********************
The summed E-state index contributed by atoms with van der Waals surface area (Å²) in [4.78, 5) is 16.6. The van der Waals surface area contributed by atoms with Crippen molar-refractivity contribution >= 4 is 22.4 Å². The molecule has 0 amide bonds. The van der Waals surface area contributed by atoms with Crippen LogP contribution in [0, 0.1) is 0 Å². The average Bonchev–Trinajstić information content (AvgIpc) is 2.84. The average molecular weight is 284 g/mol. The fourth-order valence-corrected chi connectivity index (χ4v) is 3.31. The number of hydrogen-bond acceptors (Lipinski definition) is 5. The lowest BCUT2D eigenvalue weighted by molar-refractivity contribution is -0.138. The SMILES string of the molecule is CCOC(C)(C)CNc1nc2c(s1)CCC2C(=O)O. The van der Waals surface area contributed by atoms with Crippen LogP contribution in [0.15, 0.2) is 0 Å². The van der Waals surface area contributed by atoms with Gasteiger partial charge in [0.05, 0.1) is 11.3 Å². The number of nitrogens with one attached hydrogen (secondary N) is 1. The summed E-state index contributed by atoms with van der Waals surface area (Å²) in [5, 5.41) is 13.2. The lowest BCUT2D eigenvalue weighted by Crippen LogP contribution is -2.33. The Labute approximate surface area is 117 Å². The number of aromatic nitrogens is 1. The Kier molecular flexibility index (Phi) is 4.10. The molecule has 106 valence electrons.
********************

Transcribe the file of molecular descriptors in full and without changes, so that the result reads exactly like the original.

The summed E-state index contributed by atoms with van der Waals surface area (Å²) in [4.78, 5) is 16.6. The van der Waals surface area contributed by atoms with Crippen molar-refractivity contribution >= 4 is 22.4 Å². The molecule has 0 amide bonds. The van der Waals surface area contributed by atoms with Crippen LogP contribution in [0, 0.1) is 0 Å². The average Bonchev–Trinajstić information content (AvgIpc) is 2.84. The average molecular weight is 284 g/mol. The fourth-order valence-corrected chi connectivity index (χ4v) is 3.31. The number of hydrogen-bond acceptors (Lipinski definition) is 5. The lowest BCUT2D eigenvalue weighted by molar-refractivity contribution is -0.138. The SMILES string of the molecule is CCOC(C)(C)CNc1nc2c(s1)CCC2C(=O)O. The van der Waals surface area contributed by atoms with Crippen LogP contribution in [0.15, 0.2) is 0 Å². The van der Waals surface area contributed by atoms with Gasteiger partial charge in [0.05, 0.1) is 11.3 Å². The number of nitrogens with one attached hydrogen (secondary N) is 1. The summed E-state index contributed by atoms with van der Waals surface area (Å²) in [5, 5.41) is 13.2. The lowest BCUT2D eigenvalue weighted by Crippen LogP contribution is -2.33. The Labute approximate surface area is 117 Å². The number of aromatic nitrogens is 1. The Kier molecular flexibility index (Phi) is 4.10. The molecule has 106 valence electrons.